Wren Marsh a Key to Conservation on the Coast

Habitat Protected 10 Years Ago Expands with a Strategic Purchase

A view of Wren Marsh, a property MRT recently acquired.

In 2010, we acquired a 210-acre property between Florence and Mapleton known as Waite Ranch. This land is adjacent to Highway 126 and just upstream of Cushman Landing. It’s identified as a conservation priority because of the variety of habitat types that could be restored there. Tidal estuary and marshland are home to an abundance of fish and wildlife.

There are few of these types of habitats left on the Central Oregon Coast.
Nearly 1,000 acres of protected conservation lands surrounds Waite Ranch, which makes it an excellent candidate for restoration work. McKenzie River Trust felt the opportunity was too great to pass up, and we used our success and resources to buy the land and work alongside a variety of partners working to protect and restore coastal habitat.

On September 25th, the Trust acquired Wren Marsh, an 8-acre parcel of land across the Siuslaw River from Waite Ranch that fills one of the last remaining gaps in this conservation complex and significantly benefits restoration efforts. The Waite Ranch Restoration Project will benefit from critical cost savings thanks to this purchase. Because of the acquisition, we can remove powerlines serving Wren Marsh that cross Waite Ranch instead of re-routing them.

A Good Neighbor

MRT Stewardship Manager Jodi Lemmer and Land Owner Dick Fithian

Wren Marsh had been owned by Dick Fithian for nearly 30 years. Dick was deeply knowledgeable about the land and history of Wren Marsh and Waite Ranch, having spent much of his time as a kid visiting the land with members of the Waite family. When MRT bought Waite, Dick was there to lend a hand and an ear as MRT got to know the unique characteristics of land on the Siuslaw River. When Dick decided to sell Wren Marsh, we were grateful he chose us to continue the legacy of stewardship.

Restoring Tidal Swamp Land

The fields of Wren Marsh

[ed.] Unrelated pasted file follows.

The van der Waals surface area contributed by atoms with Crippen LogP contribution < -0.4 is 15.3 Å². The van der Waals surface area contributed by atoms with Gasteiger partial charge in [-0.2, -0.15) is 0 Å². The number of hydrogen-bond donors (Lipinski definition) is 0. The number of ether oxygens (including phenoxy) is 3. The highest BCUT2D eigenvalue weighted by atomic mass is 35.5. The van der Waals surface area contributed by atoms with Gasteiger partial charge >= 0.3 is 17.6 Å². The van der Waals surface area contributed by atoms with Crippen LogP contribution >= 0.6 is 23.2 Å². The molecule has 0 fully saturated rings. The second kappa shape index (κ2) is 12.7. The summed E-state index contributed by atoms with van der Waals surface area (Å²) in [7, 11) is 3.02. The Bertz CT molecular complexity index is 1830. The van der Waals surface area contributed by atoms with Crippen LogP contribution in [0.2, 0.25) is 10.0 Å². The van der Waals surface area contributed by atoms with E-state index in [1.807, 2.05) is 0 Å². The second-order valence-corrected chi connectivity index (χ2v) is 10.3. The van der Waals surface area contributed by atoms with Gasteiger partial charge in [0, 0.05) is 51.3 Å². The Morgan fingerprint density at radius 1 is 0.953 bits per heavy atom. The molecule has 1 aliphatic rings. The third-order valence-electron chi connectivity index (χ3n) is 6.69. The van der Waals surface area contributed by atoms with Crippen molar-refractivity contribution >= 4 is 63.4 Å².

The Siuslaw estuary is an idyllic marshy region; filled with the sound of frequent and varied birdsong.
Over the years, development caused estuaries like this to be diked, drained, and converted, eliminating habitat needed for young fish and shellfish to thrive. Studies from the 70’s and early 80’s first showed the important roles that estuaries play for fish. More recent local studies have shown the import role restoration can play in the recovery of our fisheries.
While there has been great success in preserving land in the Siuslaw estuary, areas like Waite Ranch and Wren Marsh remain degraded by blocked fish passage, loss of tidal channels, lack of habitat diversity, and poor water quality during summer months.

The dock at Waite Ranch, the property across the river from Wren Marsh

Approximately 200 acres of tidal estuary habitat are expected to result from planned restoration efforts, along with about 10 miles of tidal channel. This habitat could offer a home and refuge for many sensitive fish and wildlife species, including American bald eagles, shorebirds like the short billed dowitcher, and native fish such as coastal coho, steelhead, and Chinook salmon.

McKenzie River Trust on the Oregon Coast

A puprle martin rests at Waite Ranch on the Siuslaw. Photo: Jim Regali

The success of our conservation work in the McKenzie River watershed brought McKenzie River Trust to lend a hand to other vital watersheds. Our first project on the central coast was in 2007 and we continue to protect more land in the region.

The Confederated Tribes of the Coos, Lower Umpqua, and Siuslaw Indians, the Siuslaw Watershed Council, and a network of government agencies are our partners in conservation in this region. Together, our knowledge, technical expertise, and flexibility expands the capability to preserve coastal lands and waters.

A no-interest loan to the Trust from local donors made this purchase possible. We are very grateful for the support of our members. We can expand our mission to help people protect and care for the lands and rivers they cherish in Western Oregon.

How You Can Help

We are looking for more strategic partners in connecting coastal community members to our lands and our work. Please encourage anyone you know to join. Next year, we will see more volunteer and tour opportunities to help connect our members to this vital estuary.